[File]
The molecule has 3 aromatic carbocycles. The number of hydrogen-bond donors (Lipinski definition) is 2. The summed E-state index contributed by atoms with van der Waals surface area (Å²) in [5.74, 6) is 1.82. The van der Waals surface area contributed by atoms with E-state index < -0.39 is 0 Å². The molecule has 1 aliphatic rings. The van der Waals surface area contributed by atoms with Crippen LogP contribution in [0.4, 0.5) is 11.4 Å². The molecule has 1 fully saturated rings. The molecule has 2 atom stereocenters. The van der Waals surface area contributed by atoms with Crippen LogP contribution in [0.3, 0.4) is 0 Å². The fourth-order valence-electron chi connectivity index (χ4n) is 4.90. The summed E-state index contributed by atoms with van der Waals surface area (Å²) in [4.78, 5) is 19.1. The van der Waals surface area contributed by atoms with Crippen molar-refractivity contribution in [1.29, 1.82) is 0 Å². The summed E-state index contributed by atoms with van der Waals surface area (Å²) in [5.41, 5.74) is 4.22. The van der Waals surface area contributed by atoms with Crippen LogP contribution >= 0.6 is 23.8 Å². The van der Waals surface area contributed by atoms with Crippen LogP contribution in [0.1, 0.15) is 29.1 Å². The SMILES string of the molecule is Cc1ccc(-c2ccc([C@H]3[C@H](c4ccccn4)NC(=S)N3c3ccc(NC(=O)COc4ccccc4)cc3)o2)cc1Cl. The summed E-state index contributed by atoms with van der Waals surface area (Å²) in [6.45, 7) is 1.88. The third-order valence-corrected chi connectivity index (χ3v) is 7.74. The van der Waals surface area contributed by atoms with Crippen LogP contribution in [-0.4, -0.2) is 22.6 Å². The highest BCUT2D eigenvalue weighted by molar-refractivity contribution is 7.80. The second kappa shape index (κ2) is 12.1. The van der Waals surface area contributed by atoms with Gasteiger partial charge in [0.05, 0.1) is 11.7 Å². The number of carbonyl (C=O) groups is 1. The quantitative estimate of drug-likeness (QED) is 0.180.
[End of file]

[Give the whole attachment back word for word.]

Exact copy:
The molecule has 3 aromatic carbocycles. The number of hydrogen-bond donors (Lipinski definition) is 2. The summed E-state index contributed by atoms with van der Waals surface area (Å²) in [5.74, 6) is 1.82. The van der Waals surface area contributed by atoms with E-state index < -0.39 is 0 Å². The molecule has 1 aliphatic rings. The van der Waals surface area contributed by atoms with Crippen LogP contribution in [0.4, 0.5) is 11.4 Å². The molecule has 1 fully saturated rings. The molecule has 2 atom stereocenters. The van der Waals surface area contributed by atoms with Crippen LogP contribution in [0.3, 0.4) is 0 Å². The fourth-order valence-electron chi connectivity index (χ4n) is 4.90. The summed E-state index contributed by atoms with van der Waals surface area (Å²) in [4.78, 5) is 19.1. The van der Waals surface area contributed by atoms with Crippen molar-refractivity contribution in [1.29, 1.82) is 0 Å². The summed E-state index contributed by atoms with van der Waals surface area (Å²) in [5.41, 5.74) is 4.22. The van der Waals surface area contributed by atoms with Crippen LogP contribution >= 0.6 is 23.8 Å². The van der Waals surface area contributed by atoms with Crippen LogP contribution in [0.1, 0.15) is 29.1 Å². The SMILES string of the molecule is Cc1ccc(-c2ccc([C@H]3[C@H](c4ccccn4)NC(=S)N3c3ccc(NC(=O)COc4ccccc4)cc3)o2)cc1Cl. The summed E-state index contributed by atoms with van der Waals surface area (Å²) in [6.45, 7) is 1.88. The third-order valence-corrected chi connectivity index (χ3v) is 7.74. The van der Waals surface area contributed by atoms with Crippen LogP contribution in [-0.4, -0.2) is 22.6 Å². The highest BCUT2D eigenvalue weighted by molar-refractivity contribution is 7.80. The second kappa shape index (κ2) is 12.1. The van der Waals surface area contributed by atoms with Gasteiger partial charge in [0.05, 0.1) is 11.7 Å². The number of carbonyl (C=O) groups is 1. The quantitative estimate of drug-likeness (QED) is 0.180.